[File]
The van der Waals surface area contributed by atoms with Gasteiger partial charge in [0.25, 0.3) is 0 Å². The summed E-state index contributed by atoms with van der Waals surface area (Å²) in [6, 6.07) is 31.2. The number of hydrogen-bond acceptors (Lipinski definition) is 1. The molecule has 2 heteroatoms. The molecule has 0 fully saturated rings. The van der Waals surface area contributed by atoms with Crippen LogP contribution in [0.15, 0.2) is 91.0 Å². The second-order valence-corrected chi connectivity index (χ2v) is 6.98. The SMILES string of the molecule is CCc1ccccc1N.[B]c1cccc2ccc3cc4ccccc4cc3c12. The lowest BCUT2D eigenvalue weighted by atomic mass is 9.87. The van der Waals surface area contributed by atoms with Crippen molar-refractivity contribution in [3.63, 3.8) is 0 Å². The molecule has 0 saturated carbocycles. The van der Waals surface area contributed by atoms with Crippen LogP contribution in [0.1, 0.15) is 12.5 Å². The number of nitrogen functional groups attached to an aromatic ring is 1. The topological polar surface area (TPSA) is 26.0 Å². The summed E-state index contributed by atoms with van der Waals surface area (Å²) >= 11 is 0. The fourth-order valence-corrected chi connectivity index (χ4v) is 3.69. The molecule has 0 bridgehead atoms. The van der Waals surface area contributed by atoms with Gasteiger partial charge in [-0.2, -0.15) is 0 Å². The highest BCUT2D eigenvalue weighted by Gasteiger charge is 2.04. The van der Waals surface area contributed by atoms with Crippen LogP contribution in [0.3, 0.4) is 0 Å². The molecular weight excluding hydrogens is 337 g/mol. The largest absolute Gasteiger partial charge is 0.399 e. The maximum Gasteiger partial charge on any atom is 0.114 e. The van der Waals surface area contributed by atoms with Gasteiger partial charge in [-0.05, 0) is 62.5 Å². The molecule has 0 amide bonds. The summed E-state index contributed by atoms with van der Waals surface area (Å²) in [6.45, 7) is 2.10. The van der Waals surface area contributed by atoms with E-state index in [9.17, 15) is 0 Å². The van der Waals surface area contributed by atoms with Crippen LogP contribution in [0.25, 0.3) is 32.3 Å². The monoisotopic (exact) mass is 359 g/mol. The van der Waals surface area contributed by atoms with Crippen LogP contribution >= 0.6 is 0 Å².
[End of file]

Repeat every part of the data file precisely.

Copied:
The van der Waals surface area contributed by atoms with Gasteiger partial charge in [0.25, 0.3) is 0 Å². The summed E-state index contributed by atoms with van der Waals surface area (Å²) in [6, 6.07) is 31.2. The number of hydrogen-bond acceptors (Lipinski definition) is 1. The molecule has 2 heteroatoms. The molecule has 0 fully saturated rings. The van der Waals surface area contributed by atoms with Crippen LogP contribution in [0.15, 0.2) is 91.0 Å². The second-order valence-corrected chi connectivity index (χ2v) is 6.98. The SMILES string of the molecule is CCc1ccccc1N.[B]c1cccc2ccc3cc4ccccc4cc3c12. The lowest BCUT2D eigenvalue weighted by atomic mass is 9.87. The van der Waals surface area contributed by atoms with Crippen molar-refractivity contribution in [3.63, 3.8) is 0 Å². The molecule has 0 saturated carbocycles. The van der Waals surface area contributed by atoms with Crippen LogP contribution in [0.1, 0.15) is 12.5 Å². The number of nitrogen functional groups attached to an aromatic ring is 1. The topological polar surface area (TPSA) is 26.0 Å². The summed E-state index contributed by atoms with van der Waals surface area (Å²) >= 11 is 0. The fourth-order valence-corrected chi connectivity index (χ4v) is 3.69. The molecule has 0 bridgehead atoms. The van der Waals surface area contributed by atoms with Gasteiger partial charge in [-0.2, -0.15) is 0 Å². The highest BCUT2D eigenvalue weighted by Gasteiger charge is 2.04. The van der Waals surface area contributed by atoms with Crippen LogP contribution in [0.3, 0.4) is 0 Å². The molecular weight excluding hydrogens is 337 g/mol. The largest absolute Gasteiger partial charge is 0.399 e. The maximum Gasteiger partial charge on any atom is 0.114 e. The van der Waals surface area contributed by atoms with Gasteiger partial charge in [-0.05, 0) is 62.5 Å². The molecule has 0 amide bonds. The summed E-state index contributed by atoms with van der Waals surface area (Å²) in [6.45, 7) is 2.10. The van der Waals surface area contributed by atoms with E-state index in [9.17, 15) is 0 Å². The van der Waals surface area contributed by atoms with Crippen LogP contribution in [0.25, 0.3) is 32.3 Å². The monoisotopic (exact) mass is 359 g/mol. The van der Waals surface area contributed by atoms with Crippen LogP contribution >= 0.6 is 0 Å².